Make Sure Complainant Agrees with the Investigator’s Statement of Complainant’s Facts

The most common mistake we see time and again is that the investigator fails to obtain the complainant’s sign off on the investigator’s official version of the facts.  The predictable end-result is that, if the complainant disagrees with the outcome, he/she will simply say the investigator did not hear or understand what the complainant reported.  The net result is that the value of the investigation as an element of a legal defense or for organizational catharsis has been compromised.

There is, however, an easy and straightforward way to prevent such an outcome.  As soon as the investigator has written up the facts from the complainant’s interview, these should be shared with the complainant, who should then be asked to make any corrections or additions he/she sees fit.  Of course, this may result in a need for a follow-up interview, and a repeat of the process until the complainant’s version has been nailed down.  While this process may be iterative and a bit time-consuming, it should ultimately provide a clear written record of the complainant’s acceptance of the investigator’s statement of the facts.  In the face of this kind of record, a complainant will be hard-pressed to say the investigator simply got it wrong.

In summary, a well done internal investigation often allows an institution to learn critical facts, regain the confidence of important constituencies, and pave the way for improved organizational performance.  By following the above guidelines, an institution and its chosen investigator can maximize the chances of a successful investigatory outcome.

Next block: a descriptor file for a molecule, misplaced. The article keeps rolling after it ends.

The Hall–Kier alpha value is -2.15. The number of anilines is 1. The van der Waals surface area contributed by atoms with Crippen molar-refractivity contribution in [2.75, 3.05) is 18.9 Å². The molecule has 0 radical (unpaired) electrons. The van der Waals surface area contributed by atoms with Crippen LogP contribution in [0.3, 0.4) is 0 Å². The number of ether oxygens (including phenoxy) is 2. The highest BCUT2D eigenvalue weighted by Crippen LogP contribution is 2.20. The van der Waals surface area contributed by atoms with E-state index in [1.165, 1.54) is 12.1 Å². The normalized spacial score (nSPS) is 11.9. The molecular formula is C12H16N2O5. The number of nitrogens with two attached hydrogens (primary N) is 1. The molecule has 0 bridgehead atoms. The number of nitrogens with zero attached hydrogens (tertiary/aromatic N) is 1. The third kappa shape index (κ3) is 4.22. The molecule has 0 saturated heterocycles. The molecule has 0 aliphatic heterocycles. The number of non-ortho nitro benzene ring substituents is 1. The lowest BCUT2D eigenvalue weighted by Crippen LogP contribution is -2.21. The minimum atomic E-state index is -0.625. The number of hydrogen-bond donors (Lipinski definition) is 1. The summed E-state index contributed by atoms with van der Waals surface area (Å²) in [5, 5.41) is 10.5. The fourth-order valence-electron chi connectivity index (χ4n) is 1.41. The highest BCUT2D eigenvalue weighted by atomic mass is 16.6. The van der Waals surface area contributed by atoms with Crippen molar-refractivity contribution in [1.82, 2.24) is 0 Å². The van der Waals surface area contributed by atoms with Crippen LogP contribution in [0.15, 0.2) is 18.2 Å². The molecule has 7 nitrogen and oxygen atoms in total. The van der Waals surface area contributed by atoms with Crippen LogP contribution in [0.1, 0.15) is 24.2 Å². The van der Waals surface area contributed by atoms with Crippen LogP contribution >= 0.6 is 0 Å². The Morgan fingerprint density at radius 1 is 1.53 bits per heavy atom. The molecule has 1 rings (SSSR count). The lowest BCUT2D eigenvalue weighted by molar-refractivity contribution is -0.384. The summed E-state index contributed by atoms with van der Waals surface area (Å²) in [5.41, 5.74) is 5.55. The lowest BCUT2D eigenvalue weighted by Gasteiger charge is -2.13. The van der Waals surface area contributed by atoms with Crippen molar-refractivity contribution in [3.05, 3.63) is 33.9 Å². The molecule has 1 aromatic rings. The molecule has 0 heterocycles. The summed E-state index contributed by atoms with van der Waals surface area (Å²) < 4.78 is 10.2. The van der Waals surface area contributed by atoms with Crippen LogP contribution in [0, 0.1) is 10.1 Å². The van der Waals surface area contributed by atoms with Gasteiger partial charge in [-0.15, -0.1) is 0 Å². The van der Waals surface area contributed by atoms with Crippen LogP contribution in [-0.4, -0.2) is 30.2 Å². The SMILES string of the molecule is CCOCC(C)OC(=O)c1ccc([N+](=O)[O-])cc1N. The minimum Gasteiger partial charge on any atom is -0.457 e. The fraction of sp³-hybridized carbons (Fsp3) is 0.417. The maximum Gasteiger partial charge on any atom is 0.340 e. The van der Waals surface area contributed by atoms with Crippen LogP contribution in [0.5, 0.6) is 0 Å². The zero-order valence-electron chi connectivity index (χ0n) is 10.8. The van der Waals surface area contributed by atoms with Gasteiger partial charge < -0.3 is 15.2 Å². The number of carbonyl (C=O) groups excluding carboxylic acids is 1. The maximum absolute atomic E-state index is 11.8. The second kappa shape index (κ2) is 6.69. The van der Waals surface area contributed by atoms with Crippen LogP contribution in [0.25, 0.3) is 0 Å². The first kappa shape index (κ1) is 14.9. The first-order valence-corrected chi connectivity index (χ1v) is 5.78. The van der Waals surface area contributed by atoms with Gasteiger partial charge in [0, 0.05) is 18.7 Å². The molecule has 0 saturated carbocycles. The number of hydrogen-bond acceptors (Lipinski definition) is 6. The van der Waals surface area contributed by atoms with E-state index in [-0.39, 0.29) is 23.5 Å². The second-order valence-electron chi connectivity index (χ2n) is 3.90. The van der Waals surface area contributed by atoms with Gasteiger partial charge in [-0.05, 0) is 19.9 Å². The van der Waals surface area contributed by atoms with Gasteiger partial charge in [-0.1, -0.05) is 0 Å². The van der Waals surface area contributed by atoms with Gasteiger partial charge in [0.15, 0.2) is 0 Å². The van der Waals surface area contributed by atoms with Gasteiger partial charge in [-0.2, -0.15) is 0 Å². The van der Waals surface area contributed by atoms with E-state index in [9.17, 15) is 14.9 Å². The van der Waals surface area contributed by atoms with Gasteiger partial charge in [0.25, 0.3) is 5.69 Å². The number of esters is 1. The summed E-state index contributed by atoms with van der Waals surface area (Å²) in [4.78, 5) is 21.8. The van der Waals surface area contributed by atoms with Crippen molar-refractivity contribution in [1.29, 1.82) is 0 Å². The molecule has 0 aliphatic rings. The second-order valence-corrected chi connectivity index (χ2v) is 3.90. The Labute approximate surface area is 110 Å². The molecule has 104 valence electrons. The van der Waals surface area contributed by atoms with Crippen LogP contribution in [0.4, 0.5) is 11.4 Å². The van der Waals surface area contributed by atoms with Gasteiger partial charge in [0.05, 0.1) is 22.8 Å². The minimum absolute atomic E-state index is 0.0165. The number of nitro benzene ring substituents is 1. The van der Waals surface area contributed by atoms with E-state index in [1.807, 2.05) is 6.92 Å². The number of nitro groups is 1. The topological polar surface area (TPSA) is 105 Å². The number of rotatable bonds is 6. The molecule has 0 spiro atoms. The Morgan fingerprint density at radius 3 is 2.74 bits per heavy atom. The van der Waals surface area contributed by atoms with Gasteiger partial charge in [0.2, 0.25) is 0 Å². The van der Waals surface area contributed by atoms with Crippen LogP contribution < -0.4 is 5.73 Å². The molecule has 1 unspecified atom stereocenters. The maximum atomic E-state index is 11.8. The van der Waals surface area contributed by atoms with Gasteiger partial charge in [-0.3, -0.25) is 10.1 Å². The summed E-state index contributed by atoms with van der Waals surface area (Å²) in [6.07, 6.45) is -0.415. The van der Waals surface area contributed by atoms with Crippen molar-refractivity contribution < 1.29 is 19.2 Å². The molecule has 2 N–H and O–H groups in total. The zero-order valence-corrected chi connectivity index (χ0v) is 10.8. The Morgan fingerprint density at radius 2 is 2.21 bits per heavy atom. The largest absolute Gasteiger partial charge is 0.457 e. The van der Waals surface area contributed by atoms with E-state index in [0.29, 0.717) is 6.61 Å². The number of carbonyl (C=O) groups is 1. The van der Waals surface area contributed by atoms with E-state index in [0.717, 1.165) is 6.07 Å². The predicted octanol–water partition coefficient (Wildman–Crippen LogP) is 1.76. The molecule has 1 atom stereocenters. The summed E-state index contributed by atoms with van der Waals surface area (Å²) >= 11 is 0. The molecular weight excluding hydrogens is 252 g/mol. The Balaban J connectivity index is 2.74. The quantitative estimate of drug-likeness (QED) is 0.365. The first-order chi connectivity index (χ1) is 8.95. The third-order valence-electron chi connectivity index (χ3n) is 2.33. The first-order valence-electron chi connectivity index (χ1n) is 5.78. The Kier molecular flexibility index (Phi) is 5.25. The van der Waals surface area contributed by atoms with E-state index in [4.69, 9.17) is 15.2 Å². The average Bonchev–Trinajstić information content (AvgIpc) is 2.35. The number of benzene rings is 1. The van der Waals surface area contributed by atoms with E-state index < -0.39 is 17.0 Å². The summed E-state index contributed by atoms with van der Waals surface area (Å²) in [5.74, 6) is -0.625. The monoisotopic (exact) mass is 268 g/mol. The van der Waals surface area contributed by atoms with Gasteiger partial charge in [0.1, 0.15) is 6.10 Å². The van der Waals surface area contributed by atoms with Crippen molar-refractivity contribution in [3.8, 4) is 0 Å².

Our Prince Lobel Higher Education and Business Investigations Group has conducted numerous investigations on employment matters (e.g. harassment, discrimination, and wage and hour issues), compliance matters, (e.g., compliance with federal contractor requirements), whistleblower matters (e.g., reports of financial and securities fraud), and college campus controversies (e.g., allegations of discrimination or misconduct against administrators, faculty, and staff). If you want to learn more about Prince Lobel’s internal investigation practice for businesses, nonprofits, colleges, and universities please contact Daniel Tarlow ( or 617-456-8013), Chair of the Higher Education and Business Investigations Group and the Employment Law Group, and the author of this alert.